In the last few years, personal drones have surged in popularity. In addition to being a pastime for hobbyists and people interested in RC technology, unmanned aerial vehicles (UAV) are now being used in a variety of fields including film-making, package delivery, agriculture, news and even health care.
One group of drone enthusiasts have embraced the competitive potential of RC piloting, leading to the rise of a new sport: drone racing.
In drone racing, pilots race high-speed quadcopters around a predetermined course. The drones are equipped with on-board cameras that stream live video to pilots wearing FPV (first person view) goggles. This allows pilots to react quickly, and in real time, to the events of the race. The pilots complete laps while flying through brightly lit LED gates and around markers at speeds of up to 120mph.
Given that drones have the ability to hover, and move in 3-dimensional space, race courses are not limited to a circular arena. Drone races often take place in abandoned buildings, through the inside of stadiums or even around popular monuments or event expos. This presents an interesting dynamic for spectators, who will be equipped with similar video goggles allowing them to view firsthand what the pilots are seeing as they navigate the race course.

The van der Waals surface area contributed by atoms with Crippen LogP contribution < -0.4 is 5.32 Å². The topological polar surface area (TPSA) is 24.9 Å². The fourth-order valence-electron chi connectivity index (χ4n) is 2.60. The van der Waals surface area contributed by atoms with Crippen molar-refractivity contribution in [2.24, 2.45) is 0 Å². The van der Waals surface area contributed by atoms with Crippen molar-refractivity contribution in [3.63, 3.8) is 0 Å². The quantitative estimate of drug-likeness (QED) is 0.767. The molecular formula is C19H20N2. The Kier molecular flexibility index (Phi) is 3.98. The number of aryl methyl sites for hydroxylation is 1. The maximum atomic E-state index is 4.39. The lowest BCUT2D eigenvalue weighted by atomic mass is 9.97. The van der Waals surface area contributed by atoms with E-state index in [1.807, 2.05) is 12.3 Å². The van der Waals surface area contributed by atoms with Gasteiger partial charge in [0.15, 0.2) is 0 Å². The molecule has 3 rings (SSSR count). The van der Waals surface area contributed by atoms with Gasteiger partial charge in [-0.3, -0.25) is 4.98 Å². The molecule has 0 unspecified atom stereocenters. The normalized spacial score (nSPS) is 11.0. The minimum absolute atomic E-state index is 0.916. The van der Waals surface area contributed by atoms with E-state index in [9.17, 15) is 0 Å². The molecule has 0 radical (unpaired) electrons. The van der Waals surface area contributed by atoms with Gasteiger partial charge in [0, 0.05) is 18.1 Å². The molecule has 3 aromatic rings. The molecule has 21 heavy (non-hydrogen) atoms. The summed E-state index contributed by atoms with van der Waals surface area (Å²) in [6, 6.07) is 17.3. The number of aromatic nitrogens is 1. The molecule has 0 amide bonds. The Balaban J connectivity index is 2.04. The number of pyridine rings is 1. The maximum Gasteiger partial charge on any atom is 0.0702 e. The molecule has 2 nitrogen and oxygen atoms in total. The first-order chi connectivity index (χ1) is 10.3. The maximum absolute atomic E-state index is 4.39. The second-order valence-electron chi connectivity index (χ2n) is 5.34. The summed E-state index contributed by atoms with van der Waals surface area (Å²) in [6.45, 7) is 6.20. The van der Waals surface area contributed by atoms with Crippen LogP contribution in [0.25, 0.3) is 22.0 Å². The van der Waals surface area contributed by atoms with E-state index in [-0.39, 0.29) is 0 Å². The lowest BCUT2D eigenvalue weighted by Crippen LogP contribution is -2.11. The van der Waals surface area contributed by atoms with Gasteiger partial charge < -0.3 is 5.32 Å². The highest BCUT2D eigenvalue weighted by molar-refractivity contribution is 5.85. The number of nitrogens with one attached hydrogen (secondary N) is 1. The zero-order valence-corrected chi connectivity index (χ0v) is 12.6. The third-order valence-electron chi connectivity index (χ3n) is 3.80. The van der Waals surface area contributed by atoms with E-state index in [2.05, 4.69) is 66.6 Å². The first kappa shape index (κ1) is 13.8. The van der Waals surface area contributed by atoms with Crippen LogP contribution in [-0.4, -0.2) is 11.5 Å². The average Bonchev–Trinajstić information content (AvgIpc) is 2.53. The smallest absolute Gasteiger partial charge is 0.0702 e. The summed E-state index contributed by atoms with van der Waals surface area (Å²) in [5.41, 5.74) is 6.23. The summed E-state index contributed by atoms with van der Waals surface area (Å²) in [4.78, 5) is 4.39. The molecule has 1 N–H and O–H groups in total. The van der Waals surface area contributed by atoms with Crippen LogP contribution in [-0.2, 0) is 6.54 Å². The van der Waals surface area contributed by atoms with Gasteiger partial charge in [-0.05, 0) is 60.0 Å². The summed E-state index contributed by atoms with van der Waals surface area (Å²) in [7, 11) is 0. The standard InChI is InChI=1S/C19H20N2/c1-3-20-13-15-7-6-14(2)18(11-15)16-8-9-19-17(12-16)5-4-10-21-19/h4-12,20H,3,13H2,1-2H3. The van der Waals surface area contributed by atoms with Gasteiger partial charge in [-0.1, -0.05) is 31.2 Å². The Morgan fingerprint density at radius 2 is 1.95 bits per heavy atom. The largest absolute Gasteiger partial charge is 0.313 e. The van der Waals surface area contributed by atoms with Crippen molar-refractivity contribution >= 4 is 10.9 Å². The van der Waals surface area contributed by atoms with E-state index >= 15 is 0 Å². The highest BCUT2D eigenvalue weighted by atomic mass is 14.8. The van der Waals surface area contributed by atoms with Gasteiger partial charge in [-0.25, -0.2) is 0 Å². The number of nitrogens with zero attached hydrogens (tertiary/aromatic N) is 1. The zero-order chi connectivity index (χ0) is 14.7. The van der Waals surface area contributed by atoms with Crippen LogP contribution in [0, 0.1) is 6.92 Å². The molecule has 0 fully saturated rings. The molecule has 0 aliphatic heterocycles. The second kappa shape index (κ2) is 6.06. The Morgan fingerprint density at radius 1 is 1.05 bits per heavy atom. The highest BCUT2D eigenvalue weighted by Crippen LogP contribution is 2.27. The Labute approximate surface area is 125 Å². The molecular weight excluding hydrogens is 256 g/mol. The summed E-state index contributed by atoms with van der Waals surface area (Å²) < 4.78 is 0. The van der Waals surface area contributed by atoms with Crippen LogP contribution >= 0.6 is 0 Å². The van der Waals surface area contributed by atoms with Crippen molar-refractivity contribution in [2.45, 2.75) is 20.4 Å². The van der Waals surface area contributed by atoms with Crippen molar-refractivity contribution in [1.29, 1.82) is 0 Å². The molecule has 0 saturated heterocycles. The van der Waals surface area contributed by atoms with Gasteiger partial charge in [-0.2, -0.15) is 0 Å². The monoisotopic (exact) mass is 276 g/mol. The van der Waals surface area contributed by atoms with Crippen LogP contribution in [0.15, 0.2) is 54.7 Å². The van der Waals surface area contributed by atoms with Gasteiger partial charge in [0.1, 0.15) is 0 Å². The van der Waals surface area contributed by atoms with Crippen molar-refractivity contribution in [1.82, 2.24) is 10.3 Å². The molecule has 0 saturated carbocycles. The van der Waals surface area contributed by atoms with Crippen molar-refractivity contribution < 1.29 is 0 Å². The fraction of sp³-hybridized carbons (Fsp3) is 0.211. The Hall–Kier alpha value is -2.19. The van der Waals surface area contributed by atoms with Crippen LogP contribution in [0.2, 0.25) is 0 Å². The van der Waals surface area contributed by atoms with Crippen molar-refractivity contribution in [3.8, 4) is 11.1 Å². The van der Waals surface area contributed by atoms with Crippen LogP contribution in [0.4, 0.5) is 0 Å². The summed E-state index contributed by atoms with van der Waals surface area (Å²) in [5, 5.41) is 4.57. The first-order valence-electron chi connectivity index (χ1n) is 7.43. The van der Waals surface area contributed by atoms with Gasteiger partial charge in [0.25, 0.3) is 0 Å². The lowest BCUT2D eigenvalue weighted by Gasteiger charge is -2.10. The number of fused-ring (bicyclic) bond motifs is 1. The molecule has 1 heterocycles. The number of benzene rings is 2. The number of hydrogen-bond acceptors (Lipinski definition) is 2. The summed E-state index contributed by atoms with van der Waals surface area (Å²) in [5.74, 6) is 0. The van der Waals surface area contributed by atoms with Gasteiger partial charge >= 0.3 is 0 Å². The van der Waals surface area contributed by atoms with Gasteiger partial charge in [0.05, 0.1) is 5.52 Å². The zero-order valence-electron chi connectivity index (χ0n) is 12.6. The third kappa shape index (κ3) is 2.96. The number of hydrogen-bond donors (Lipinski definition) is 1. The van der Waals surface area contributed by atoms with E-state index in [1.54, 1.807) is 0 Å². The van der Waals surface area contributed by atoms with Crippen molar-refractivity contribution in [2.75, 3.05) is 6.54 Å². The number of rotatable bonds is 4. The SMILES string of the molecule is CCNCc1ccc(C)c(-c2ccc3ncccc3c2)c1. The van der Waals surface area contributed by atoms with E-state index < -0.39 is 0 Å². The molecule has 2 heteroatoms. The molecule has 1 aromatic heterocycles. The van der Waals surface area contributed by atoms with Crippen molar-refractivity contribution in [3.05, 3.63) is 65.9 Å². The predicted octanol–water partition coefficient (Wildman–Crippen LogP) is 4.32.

The drones are created as lightweight as possible using carbon fiber components and innovative engineering to keep them fast and agile. Some race series, such as those by the Drone Racing League (DRL), are restricted to the specially designed DRL Racer2, a 255mm high-speed quadcopter built for agility and endurance. Other competitions allow the use of multiple types of drones, as well as fully customized RC functionality.
DRL is taking drone racing to the next level as a competitive sport. The league combines the best FPV drone pilots in the world, advanced drone piloting technology and high-quality media coverage, giving the sport the same feeling as other major spectator sporting events. The DRL brings pilots from all over the globe, with top pilots from areas including the USA, Australia, Mexico and Brazil.
According to ESPN, in the coming months drone racing has the potential to gain notoriety comparative to that of other major racing series such as Formula 1 and NASCAR. This August, as a result of a partnership between the International Drone Racing Association (IDRA) and ESPN, drone racing will be internationally distributed as the first IDRA event showcased by a major sporting network.
This event will take place on Governors Island, and has the potential to bring out the best of the best drone pilots as the winner will receive the title of the fastest drone pilot in the United States. In addition, ESPN3 will stream the upcoming 2016 World Drone Racing Championships, which offers drone pilots the chance to win prestige and a $200,000 cash prize.
In many ways drone racing gives the same sensation as competitive e-sports; it’s entertaining, futuristic, has a devoted fan base and it’s hard to believe that it’s actually a sport. Who knows, in the next few years drone racing could really take off as the sport of the future.
Featured Image Source – Drone Racing League